A Conversation for Old English Money

Six Shillings Eightpence?

Post 1

Slartibartfast

Has there ever been a tradition of giving sums of six shillings eightpence or three shillings fourpence. There is a reference to this practice in the Hornblower novel "Flying Colours". I'm aware that there have been, long ago, coins minted in these denominations. Also, both have been, at different times, the standard fee for a lawyer's services. Still, no such coins would have been in circulation by Hornblower's time and he was not a lawyer so ...

Any hints or references to customs surrounding these amounts of money would be appreciated.


Six Shillings Eightpence?

Post 2

Wand'rin star

I'm very interested in this.(A506350) As far as I know, there was never a coin for a third of a pound or a sixth. Can you give me a reference?
Lawyers would always have been paid in guineas surely (or fractions thereof)?smiley - starsmiley - star


Six Shillings Eightpence?

Post 3

Wand'rin star

SORRY. YOU WERE COMING FROM THE ARTICLE.
I can't help at all. there were traditional payments of 7d for help with a hay harvest and 4d for road mending up to late Victorian times but I've never heard 3/4d used except for mental arithmetic 65 years ago smiley - starsmiley - star


Six Shillings Eightpence?

Post 4

Bald Bloke

This doesn't go back to stamp duty does it?
If it involves legal documents they were subject to stamp duty, so if the lawyer wanted 3/- for writing it you may well have had to put a 4d stamp on the document to make it legal. so it would cost you 3 shillings and 4 pence.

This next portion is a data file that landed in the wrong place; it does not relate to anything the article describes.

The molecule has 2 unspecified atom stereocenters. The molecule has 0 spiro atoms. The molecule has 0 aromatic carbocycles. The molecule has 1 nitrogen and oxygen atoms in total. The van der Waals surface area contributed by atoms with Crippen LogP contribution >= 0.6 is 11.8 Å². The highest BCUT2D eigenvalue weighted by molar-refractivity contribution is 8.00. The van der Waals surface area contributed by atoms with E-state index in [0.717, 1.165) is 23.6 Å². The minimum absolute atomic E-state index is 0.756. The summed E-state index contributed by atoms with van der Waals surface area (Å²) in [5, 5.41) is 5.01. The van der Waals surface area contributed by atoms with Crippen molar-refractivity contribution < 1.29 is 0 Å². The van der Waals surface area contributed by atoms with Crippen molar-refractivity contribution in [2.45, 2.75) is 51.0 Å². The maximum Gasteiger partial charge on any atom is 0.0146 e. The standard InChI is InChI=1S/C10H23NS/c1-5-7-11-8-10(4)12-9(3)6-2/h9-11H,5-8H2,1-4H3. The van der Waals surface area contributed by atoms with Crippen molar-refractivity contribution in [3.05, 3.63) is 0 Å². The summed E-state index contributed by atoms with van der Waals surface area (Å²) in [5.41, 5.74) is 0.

Six Shillings Eightpence?

Post 5

Slartibartfast

There have been English coins called the "noble" and the "angel" with a value of 6/8 as well as quarter- and half-value versions at various times from the fourteenth to seventeenth centuries. Half the amount (3/4) was often referred to as "ten groats" when the four-penny "groat" was a common coin. Shakespeare's "All's Well that Ends Well" contains "As fit as ten groats is for the hand of an attorney". By the nineteenth century there are references to attorneys' fees being now 6/8.
My interest, though, is why people would send these exact amounts to Hornblower as something like a reward for his exploits. There must have been some kind of tradition, now forgotten and, as far as I can tell, undocumented. I trust the author (C.S. Forester, 1899--1966) not to have simply invented a detail of this kind.


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Six Shillings Eightpence?

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